As the structure of the TV buy-and-sell paradigm evolves with advancements in automation, technology and protocols, the future of television is filled with a range of dramatic possibilities. Mike Bologna, President one2one Addressable, Cadent, presented what he sees as the future of addressable TV at the recent TVB conference in New York.
Bologna spoke with Videa President Shereta Williams about what’s next in targeted TV and automation for broadcasters. The discussion focused on the automation of the business model to “enable new business models -- what broadcasters are doing to advance standard API adoption through the TIP initiative, what the local broadcast addressable advertising opportunity is now and in the future, and how connected TVs and ATSC 3.0 adoption will enable addressable advertising.” The TIP initiative is a partnership between system providers in order to streamline transaction workflows and create greater interactivity between various buy- and-sell systems.
The Pressure Is On
The television experience used to involve the entire family viewing content together, Bologna said. But that was a long time ago. “TV was easier to plan, buy and measure,” he reflected. “But that is not the case anymore. Audiences don’t watch TV in the way they used to. We are now in a world where consumers have endless choices.”
All players in the ecosystem have their challenges. Overall, the industry needs to be nimble and forward-moving. There is a natural tendency to strive for the perfect solution, Bologna said, but that approach can hamper progress. “TV is changing,” he stated, “and we can't wait until it’s ‘perfect’ to adopt addressable.” Data and technology are the center of the TV business, he asserted, and the industry is poised for great change.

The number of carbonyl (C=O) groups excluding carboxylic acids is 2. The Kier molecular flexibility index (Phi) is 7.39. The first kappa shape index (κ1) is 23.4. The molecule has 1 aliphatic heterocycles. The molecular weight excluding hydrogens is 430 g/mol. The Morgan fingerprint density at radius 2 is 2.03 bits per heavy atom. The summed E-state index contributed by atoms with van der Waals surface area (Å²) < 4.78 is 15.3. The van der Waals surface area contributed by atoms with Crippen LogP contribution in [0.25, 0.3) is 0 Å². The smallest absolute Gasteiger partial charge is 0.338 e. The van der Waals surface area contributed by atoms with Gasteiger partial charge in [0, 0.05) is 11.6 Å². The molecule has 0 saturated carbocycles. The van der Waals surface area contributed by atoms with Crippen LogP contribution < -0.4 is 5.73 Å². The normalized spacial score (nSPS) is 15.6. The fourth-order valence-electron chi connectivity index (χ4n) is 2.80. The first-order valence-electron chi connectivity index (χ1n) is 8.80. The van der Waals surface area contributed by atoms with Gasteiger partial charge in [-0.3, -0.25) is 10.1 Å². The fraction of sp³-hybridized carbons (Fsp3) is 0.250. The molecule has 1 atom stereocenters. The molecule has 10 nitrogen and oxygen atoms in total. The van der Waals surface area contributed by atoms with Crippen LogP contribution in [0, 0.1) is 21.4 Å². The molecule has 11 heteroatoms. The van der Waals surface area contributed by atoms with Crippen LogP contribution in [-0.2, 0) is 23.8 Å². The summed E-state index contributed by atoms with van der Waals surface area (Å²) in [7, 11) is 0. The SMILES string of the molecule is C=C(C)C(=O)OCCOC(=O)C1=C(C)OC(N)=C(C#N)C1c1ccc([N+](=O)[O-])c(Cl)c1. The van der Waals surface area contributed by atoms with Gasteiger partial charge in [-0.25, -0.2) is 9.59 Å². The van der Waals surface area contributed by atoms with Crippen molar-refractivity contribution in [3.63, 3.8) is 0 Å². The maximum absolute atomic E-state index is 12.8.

Brands are under a lot of pressure to “get the most bang for their buck,” he added. “Media owners need the highest rent they can get so they can continue to produce great content. It is a complex marketplace.” Agencies, he said, “have the burden of putting all of it together holistically and not in silos.”
Broadcasters face their own unique challenges in implementing addressable (including carriage agreements and lack of a unified measurement system). Marketers are limited with two minutes per hour. And between the two entities, there are myriad legacy buy/sell systems with “many pieces to be stitched together across twelve different systems," Bologna explained. "There is no way we can scale without solving that problem. That’s where the TIP initiative comes in.” The opportunities are there for both buy and sell sides to facilitate the targeting of messages to reach the right consumers at the right time.
“Addressability should deliver audience at scale,” Bologna said. “Define a segment and send a message to that particular home. Not 120 million households but whatever the percentage of the U.S. your target audience is. And it should tie back to a sale or whatever goal you are trying to achieve.”
The messaging “has to be efficient as calculated by price divided by return on investment,” he noted. “It has to be transparent in terms of scale and it has to drive results you want. [Addressable] is the only area of TV where you start with a segment, match it, feed it in and tie it back to a sale.”
What can broadcasters do today to implement addressable? To start, Bologna said, they can take full advantage of emerging technologies such as ATSC 3.0. But Bologna is realistic about the timeline. “Speaking specifically about broadcast, ATSC 3.0 would solve challenges for us tomorrow if it were mandatory, [but] because it isn't mandatory and it costs money, it will be a slow roll out,” he explained. Despite this, he’s bullish on the ATSC 3.0 Protocol Stack as a future game-changer. “It will speed up adoption of addressable TV, though it could be a while until this protocol is widely adopted,” he said. "If your TV is connected to the internet, you can receive an addressable ad.”
Today, implementation of addressable advertising faces challenges of scale, but with an alliance between the TVB and several smart TV OEMs, “this is a great proof of concept and an interim solution until ATSC 3.0 is in play,” Bologna advised. “This is the broadcasters' marketplace to conquer."
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